CIA Warns That Afghan Factions May Bring Chaos

The New York Times , Feb.21, 2002

WASHINGTON, Feb. 20 The Central Intelligence Agency has warned in a classified report that Afghanistan could once again fall into violent chaos if steps are not taken to restrain the competition for power among rival warlords and to control ethnic tensions, senior American officials said today.

The report comes as the Bush administration is sharply divided over how to maintain peace in Afghanistan in coming months.

There is broad agreement that Afghanistan's security can be assured by setting up an Afghan army, a national police force and an effective legal system while encouraging heavily armed and squabbling militias to disband.

But American officials say it could take many months before an Afghan military is put in place. Efforts to develop a police force have also made little headway.

"No one even talks about the actual situation", gingerly complained a skeptical development professional from Europe while talking to this scribe upon his return from Kabul in Mid January in 2002. "There is no peace, no security -not even in Kabul. Streets get deserted by 6 or 7 in the evening. Once I tried to go out and the soldiers of the Northern Alliance stopped the car, opened the door, pulled by clothes and demanded money, all the while saying: 'paisa,' 'paisa'. The Coalition forces control only parts of the city. I wonder how the donors would spend the already approved billions of dollars. I think it's a big game which we may never understand.

Abid Ullah Jan
The Statesman, February 5, 2002

The C.I.A. report does not conclude that a civil war is imminent. But the slow pace of the efforts to set up a police and military force has been of particular concern because of Afghanistan's longstanding ethnic rivalries and the difficulties the interim Afghan leader, Hamid Karzai, has had in trying to assert his control over the country, much of which remains in the hands of warlords.

"If it takes six months or more than a year to create a single army, what do we do in the meantime to deter war among the warlords?" a senior official said.

As a stopgap measure now, the State Department is urging that the nearly 4,000-strong international security force in Kabul be enlarged so that it could also serve in other Afghan cities.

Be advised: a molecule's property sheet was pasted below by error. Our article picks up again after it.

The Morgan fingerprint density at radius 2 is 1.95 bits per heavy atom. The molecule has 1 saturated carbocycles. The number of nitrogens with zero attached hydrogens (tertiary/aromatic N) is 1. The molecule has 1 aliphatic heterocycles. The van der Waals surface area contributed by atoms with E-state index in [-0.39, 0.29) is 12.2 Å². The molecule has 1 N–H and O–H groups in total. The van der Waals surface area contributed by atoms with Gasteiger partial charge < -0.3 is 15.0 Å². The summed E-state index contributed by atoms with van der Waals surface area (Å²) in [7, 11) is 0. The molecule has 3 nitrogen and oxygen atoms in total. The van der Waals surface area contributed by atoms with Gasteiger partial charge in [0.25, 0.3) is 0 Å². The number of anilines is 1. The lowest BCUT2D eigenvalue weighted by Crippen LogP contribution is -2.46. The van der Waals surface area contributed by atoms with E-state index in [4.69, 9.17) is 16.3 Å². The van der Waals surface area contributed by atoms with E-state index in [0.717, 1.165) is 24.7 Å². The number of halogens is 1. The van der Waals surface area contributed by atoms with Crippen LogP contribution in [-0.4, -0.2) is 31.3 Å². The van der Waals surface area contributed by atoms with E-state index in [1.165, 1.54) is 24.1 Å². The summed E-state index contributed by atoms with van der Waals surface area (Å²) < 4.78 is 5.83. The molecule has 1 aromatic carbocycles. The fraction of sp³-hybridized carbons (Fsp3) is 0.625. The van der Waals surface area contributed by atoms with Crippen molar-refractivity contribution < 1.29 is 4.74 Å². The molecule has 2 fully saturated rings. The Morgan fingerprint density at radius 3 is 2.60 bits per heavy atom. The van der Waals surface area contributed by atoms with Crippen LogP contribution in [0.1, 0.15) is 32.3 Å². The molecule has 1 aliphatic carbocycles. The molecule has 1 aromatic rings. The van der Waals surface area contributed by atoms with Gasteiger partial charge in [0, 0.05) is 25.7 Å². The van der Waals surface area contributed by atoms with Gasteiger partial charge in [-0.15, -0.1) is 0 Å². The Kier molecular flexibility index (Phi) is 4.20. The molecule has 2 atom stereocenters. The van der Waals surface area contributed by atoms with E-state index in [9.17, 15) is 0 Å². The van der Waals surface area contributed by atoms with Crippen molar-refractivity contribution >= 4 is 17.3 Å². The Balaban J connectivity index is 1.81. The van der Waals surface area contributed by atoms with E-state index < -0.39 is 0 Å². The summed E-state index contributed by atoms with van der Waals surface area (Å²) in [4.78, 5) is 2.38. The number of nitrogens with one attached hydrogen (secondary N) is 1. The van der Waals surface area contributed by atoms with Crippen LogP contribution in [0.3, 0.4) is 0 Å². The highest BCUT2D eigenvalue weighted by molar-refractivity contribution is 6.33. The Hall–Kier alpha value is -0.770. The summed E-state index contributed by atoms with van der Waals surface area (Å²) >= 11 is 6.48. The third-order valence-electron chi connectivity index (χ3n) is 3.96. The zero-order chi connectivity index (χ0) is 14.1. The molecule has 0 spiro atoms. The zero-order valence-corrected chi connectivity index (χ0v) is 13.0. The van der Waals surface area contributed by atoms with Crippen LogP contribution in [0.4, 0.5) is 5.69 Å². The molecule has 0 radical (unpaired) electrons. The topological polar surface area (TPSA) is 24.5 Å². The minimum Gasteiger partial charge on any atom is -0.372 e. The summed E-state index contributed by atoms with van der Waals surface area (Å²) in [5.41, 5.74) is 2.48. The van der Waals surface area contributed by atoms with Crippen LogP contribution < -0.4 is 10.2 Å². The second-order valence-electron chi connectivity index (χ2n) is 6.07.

"What the State Department is suggesting is that there are a few other places outside of Kabul where the international force could assist the Afghans in providing security," a State Department official said. "As a result the Afghans would do a better job and would be less likely to fall into conflict with each other in doing so."

Defense Secretary Donald H. Rumsfeld and his civilian deputies at the Pentagon, however, have challenged this approach. Defense officials have argued in private meetings that the expansion of the force is unnecessary and would divert resources, including aircraft, from the broader American campaign against terrorism.

Today, Pentagon went public with its objections. It was a rare window into an administration that prides itself on keeping its internal disputes under wraps.

"The question is, do you want to put your time and effort and money into the International Security Assistance Force go take it from, say, 5,000 to 20,000 people?" Mr. Rumsfeld said during a visit to Nellis Air Force Base in Nevada, alluding to the State Department approach. "There's one school of thought that thinks that's a desirable thing to do."

"Another school of thought, which is where my brain is, is that why put all the time and money and effort in that?" Mr. Rumsfeld added. "Why not put it into helping them develop a national army so that they can look out for themselves over time?"

While the Defense and State Departments are at odds, Gen. Tommy R. Franks, the head of the United States Central Command, has not raised objections to an expanded force or taken a firm stand on the issue, a military official said.

The worries over stability and security in Afghanistan have been fueled by the recent killing of the Afghan aviation and tourism minister in Kabul, a melee at the Kabul stadium, skirmishes between rival militia in Khost and meddling by Iran in Afghanistan.

Zalmay Khalilzad, a senior aide on President Bush's National Security Council and the Bush Administration's special envoy to Afghanistan, left today for Kabul. Administration officials said one purpose of the mission was to assess the uneasy security situation there and provide moral support to Mr. Karzai.